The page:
Any growth is significant given the plethora of challenges facing retailers – they are being hit from all sides, with business rates, the continued weakness of sterling and persisting uncertainty around Brexit combining to thwart investment and push up costs. Retail CEOs will be hoping to see some white smoke from Westminster and Brussels as soon as possible, and for solid assurances that they will be able to maintain their existing supply chains and frictionless trading arrangements with EU partners and consumers.
Here’s Channel 4’s Helia Ebrahimi on the retail sales figures:
High Street retail sales show a “stark slowdown” dropping 0.8% fr August – as summer parties give way to a hangover Autumn
Food down 1.5%,steepest fall in 3yrs
Strong growth in jewellery: some people annoyingly efficient at Xmas shopping or perhaps stockpiling for brexit?
Today’s report also shows the impact of inflation, particularly at petrol stations where fuel is a lot pricier than a year ago:
The sharp drop in retail sales last month shows that consumers are being squeezed, argues Emma-Lou Montgomery, associate director for Personal Investing at Fidelity International.
“Today’s UK retail sales numbers confirm what we all fear about the state of the high street, with the latest figures showing a decline in sales of 0.8% in September compared to August 2018. The drop in sales in September is a reflection not only of clouds starting to form in the sky, but also our pockets.
Food stores were the largest fallers contributing to this decline, with sales falling by 0.6%.
“While some retailers may be pinning their hopes on the recent news that consumers are likely to see a boost to their pay packets after this week’s data revealed that our earnings growth is currently outstripping inflation, UK consumers are unlikely to be splashing out just yet given the current climate of uncertainty around the Brexit negotiations.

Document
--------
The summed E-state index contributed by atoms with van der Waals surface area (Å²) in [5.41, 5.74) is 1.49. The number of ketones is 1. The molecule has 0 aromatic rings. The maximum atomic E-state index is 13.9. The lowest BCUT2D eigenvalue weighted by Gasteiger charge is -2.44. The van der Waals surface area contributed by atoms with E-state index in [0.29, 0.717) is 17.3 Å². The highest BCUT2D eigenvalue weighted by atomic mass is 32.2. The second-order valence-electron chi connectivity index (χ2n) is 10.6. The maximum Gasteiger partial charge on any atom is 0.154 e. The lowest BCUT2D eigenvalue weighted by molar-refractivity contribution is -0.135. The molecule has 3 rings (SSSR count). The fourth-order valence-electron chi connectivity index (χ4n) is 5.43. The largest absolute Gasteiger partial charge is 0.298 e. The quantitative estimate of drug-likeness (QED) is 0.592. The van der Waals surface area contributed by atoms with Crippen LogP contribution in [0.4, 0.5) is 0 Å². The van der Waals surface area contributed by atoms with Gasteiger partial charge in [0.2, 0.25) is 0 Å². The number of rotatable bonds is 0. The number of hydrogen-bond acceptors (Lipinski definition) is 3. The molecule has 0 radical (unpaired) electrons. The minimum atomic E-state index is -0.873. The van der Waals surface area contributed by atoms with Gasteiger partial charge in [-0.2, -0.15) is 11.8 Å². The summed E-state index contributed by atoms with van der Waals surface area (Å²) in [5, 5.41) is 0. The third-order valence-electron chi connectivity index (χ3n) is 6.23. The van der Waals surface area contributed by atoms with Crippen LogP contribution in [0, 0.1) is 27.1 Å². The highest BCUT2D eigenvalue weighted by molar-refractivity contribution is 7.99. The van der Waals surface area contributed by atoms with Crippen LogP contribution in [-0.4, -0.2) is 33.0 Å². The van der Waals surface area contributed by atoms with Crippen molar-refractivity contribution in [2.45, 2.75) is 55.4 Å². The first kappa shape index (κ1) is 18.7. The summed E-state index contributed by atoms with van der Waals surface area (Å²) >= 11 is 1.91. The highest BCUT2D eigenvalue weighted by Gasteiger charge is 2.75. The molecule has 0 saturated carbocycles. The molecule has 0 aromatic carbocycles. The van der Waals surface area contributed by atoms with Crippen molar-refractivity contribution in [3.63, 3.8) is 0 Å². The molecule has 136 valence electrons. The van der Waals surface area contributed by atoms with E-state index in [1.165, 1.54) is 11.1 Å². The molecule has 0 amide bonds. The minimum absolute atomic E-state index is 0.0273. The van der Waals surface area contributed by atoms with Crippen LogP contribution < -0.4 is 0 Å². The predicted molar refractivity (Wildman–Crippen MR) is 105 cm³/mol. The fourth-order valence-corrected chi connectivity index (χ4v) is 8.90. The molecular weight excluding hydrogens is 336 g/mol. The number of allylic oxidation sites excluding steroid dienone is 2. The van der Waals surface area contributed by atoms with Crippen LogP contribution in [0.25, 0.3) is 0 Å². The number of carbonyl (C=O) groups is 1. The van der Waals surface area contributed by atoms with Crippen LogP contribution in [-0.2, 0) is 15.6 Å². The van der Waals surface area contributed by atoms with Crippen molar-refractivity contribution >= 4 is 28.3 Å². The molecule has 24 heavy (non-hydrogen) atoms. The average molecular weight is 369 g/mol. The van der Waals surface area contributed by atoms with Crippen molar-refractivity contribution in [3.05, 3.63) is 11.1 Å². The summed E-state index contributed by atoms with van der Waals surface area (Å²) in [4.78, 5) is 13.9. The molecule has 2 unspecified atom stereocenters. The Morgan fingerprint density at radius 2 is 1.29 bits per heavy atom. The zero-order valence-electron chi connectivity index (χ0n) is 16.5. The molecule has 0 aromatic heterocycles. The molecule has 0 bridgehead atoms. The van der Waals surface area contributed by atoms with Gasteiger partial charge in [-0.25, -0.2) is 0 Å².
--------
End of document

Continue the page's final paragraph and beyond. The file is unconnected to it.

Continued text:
Unlike most common colds we are suffering at this time of year; UK households are still unable to shake off the prolonged symptoms of inflation and poor wage growth since the Brexit vote.
Ben Brettell, senior economist at Hargreaves Lansdown, says today’s UK retail sales figures are a concern:
Retail sales fell 0.8% in September as shoppers cut back on spending after a bumper summer. Food sales suffered their biggest monthly drop in three years.
The monthly data is notoriously volatile, but the year-on-year figure of 3.0% undershot economists’ forecasts of a 3.6% rise, and September’s drop dragged the three-month number down to 1.2%, the third fall in a row.
Philipp Gutzwiller, head of consumer at Lloyds Bank Commercial Banking, says shoppers cut back last month, after a summer splurge.
“After a summer of spending boosted by the long, hot weather, September saw shoppers tighten their belts to catch up.
“As a result, retailers have had to redouble their efforts, focusing on either steep discounts or creating the theatre that makes going shopping an experience consumers can actually enjoy.
#UK retail sales disappoint in September, falling 0.8% month of month, core also, and rising only 3% year on year, 3.2% core, well below expectations.
After strong readings during the bumper summer months in the UK Retail Sales it’s no surprise that the upside couldn’t be sustained. Monthly figure falls to -0.8% with Yearly at 3% vs 3.5% expected. $GBP off slightly, $GBPUSD 1.3108.